According to Wikipedia, terpenes are a “large and diverse class of organic compounds, produced by a variety of plants, particularly conifers, and by some insects.” Their role is first and foremost to produce distinct aromas. Terpenes are behind the characteristic scent of mangos, pine trees, anise, and a wide array of plants you can identify by smell. Terpenes are abundant in tree resin and are the main ingredient of essential oils. They are commonly used in food, cosmetics, and the pharmaceutical industry.
Note that while these terms are often used interchangeably, terpenes and terpenoids are not the same thing. From a chemical standpoint, terpenes are hydrocarbons (hydrogen and carbon molecules), unlike terpenoids which contain additional functional groups that are usually oxygen-based. But while slightly different chemically, these two classes share a lot of similarities, so the information in this article applies to both.
Terpenes are integral parts of the cannabis plant. The cannabis plant contains more than 100 identified terpenes, and each of them comes with its own characteristics, scent, and set of potential benefits. Each cannabis strain contains a diverse terpene profile—for example, strains with the name “Lemon” often contain large amounts of limonene alongside other terpenes.
Terpenes and cannabis are so closely entangled that a common misconception is that terpenes are cannabinoids. That’s not true, and terpenes (with one exception which will be discussed later on) do not interact with the body in the same way, i.e., they do not bind to the brain’s cannabinoid receptors.
Another important chapter in the relationship between terpenes and cannabis is the recent movement toward a better strain classification system. Most cannabis strains are currently classified into two major categories by species, indica and sativa. While still a matter of debate in the scientific community, emerging research shows that this classification may be outdated, and that the full cannabinoid and terpene profile of the plant gives us a much better indication of the potential effects and benefits a strain has to offer.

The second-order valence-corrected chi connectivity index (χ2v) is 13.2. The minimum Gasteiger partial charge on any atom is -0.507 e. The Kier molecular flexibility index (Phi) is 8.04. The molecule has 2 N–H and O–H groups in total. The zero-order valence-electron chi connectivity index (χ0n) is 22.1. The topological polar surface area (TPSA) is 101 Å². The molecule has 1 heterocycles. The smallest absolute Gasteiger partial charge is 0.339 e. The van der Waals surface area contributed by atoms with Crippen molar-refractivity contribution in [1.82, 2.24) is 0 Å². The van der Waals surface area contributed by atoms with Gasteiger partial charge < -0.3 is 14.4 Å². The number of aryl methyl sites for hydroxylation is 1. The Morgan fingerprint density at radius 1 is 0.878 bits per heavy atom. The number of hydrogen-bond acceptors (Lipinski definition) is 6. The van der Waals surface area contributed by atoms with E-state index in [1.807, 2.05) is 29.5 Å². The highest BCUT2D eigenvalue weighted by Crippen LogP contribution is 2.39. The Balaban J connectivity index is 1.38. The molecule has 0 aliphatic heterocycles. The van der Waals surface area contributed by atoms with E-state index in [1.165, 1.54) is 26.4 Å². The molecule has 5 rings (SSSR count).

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While CBD itself doesn’t actually contain terpenes, terpenes and CBD are commonly used together. Many broad-spectrum and full-spectrum CBD products contain a variety of terpenes in their formulas, which not only help by lending an original aroma but also by adding to the way of benefits. We previously discussed their effects as standalone chemical compounds, so let’s take a look at the way terpenes synergize with cannabinoids.
While not measurably, the entourage effect is almost certainly enriched with the addition of terpenes. But what is the entourage effect? It’s been long hypothesized that the effects of the whole cannabis plant are far more beneficial to us than the sum of the plant’s parts. CBD, THC, and the rest of the cannabinoids work together in synergy and produce a much more wholesome effect. With terpenes being a very important part of the chemical profile of cannabis, there is a high chance that they also add to this synergy.
But what does that mean for you? If you want to reap the full benefits of CBD oil, going after a broad or a full-spectrum CBD product is probably the best choice. (Note that full-spectrum CBD oil contains low amounts of THC, which is probably not enough to get you high but may cause you a failed drug test.) But a full or broad-spectrum CBD oil is not guaranteed to contain terpenes, and when it does, the terpene content may be negligible. For this reason, it is always worth checking independent test results. This way you can be sure that your product contains the right amount of the specific terpenes you want to add to your regimen.
Here’s a rundown of some of the most important terpenes found in cannabis, their basic characteristics, and the effects they have on the human body.
Myrcene is found in large concentrations in the cannabis plant. It exudes a musky herbal aroma.
As you’d expect from its name, limonene is a terpene with a characteristic citrusy aroma. It is often found in fruit rinds and a wide array of citrus fruits.
Caryophyllene is the only terpene that acts as a cannabinoid. It binds to the brain’s receptors and acts as an antioxidant. It has a spicy and peppery aroma.
Terpinolene is widely used in perfumery due to its complex piney herbal scent.
Pinene is the most abundant terpene in nature. It has a characteristic piney aroma and can be found in a wide variety of plants.
Humulene’s characteristic herbal scent is behind the hoppy aroma of beer.
Linalool is the main terpene in lavender and comes with a strong, floral aroma.
It is also important to note that each terpene has its own boiling point. That’s especially useful when using a variable temperature vaporizer. If you are interested in the ideal temperature for vaporizing cannabis terpenes, make sure to check our best temperature to vape weed article.